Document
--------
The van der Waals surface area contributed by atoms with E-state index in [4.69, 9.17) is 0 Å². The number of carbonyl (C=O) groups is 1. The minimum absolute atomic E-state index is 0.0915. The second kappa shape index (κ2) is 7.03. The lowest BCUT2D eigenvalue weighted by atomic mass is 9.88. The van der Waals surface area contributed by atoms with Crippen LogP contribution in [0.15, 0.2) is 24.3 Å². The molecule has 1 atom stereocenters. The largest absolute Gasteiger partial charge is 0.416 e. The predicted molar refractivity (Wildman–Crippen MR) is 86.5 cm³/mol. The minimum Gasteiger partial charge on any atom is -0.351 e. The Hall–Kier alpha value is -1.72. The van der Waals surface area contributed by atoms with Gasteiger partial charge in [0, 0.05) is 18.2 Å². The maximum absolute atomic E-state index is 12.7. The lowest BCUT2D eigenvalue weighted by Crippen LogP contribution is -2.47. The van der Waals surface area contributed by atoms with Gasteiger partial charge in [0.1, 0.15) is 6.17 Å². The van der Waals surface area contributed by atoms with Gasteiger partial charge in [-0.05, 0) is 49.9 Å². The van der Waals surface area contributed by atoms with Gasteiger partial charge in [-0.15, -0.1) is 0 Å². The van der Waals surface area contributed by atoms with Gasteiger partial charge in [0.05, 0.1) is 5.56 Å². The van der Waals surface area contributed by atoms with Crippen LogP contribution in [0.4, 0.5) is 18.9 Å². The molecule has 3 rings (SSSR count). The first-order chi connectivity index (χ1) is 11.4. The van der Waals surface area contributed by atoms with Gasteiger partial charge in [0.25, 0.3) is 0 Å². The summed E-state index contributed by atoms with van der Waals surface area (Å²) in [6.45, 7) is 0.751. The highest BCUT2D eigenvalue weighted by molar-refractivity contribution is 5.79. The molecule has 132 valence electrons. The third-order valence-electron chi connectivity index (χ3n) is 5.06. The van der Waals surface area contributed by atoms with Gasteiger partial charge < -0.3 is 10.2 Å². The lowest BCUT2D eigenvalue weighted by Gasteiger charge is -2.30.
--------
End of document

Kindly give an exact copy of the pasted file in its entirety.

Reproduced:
The van der Waals surface area contributed by atoms with E-state index in [4.69, 9.17) is 0 Å². The number of carbonyl (C=O) groups is 1. The minimum absolute atomic E-state index is 0.0915. The second kappa shape index (κ2) is 7.03. The lowest BCUT2D eigenvalue weighted by atomic mass is 9.88. The van der Waals surface area contributed by atoms with Crippen LogP contribution in [0.15, 0.2) is 24.3 Å². The molecule has 1 atom stereocenters. The largest absolute Gasteiger partial charge is 0.416 e. The predicted molar refractivity (Wildman–Crippen MR) is 86.5 cm³/mol. The minimum Gasteiger partial charge on any atom is -0.351 e. The Hall–Kier alpha value is -1.72. The van der Waals surface area contributed by atoms with Gasteiger partial charge in [0, 0.05) is 18.2 Å². The maximum absolute atomic E-state index is 12.7. The lowest BCUT2D eigenvalue weighted by Crippen LogP contribution is -2.47. The van der Waals surface area contributed by atoms with Gasteiger partial charge in [0.1, 0.15) is 6.17 Å². The van der Waals surface area contributed by atoms with Gasteiger partial charge in [-0.05, 0) is 49.9 Å². The van der Waals surface area contributed by atoms with Gasteiger partial charge in [-0.15, -0.1) is 0 Å². The van der Waals surface area contributed by atoms with Gasteiger partial charge in [0.05, 0.1) is 5.56 Å². The van der Waals surface area contributed by atoms with Crippen LogP contribution in [0.4, 0.5) is 18.9 Å². The molecule has 3 rings (SSSR count). The first-order chi connectivity index (χ1) is 11.4. The van der Waals surface area contributed by atoms with Gasteiger partial charge in [0.25, 0.3) is 0 Å². The summed E-state index contributed by atoms with van der Waals surface area (Å²) in [6.45, 7) is 0.751. The highest BCUT2D eigenvalue weighted by molar-refractivity contribution is 5.79. The molecule has 132 valence electrons. The third-order valence-electron chi connectivity index (χ3n) is 5.06. The van der Waals surface area contributed by atoms with Gasteiger partial charge < -0.3 is 10.2 Å². The lowest BCUT2D eigenvalue weighted by Gasteiger charge is -2.30.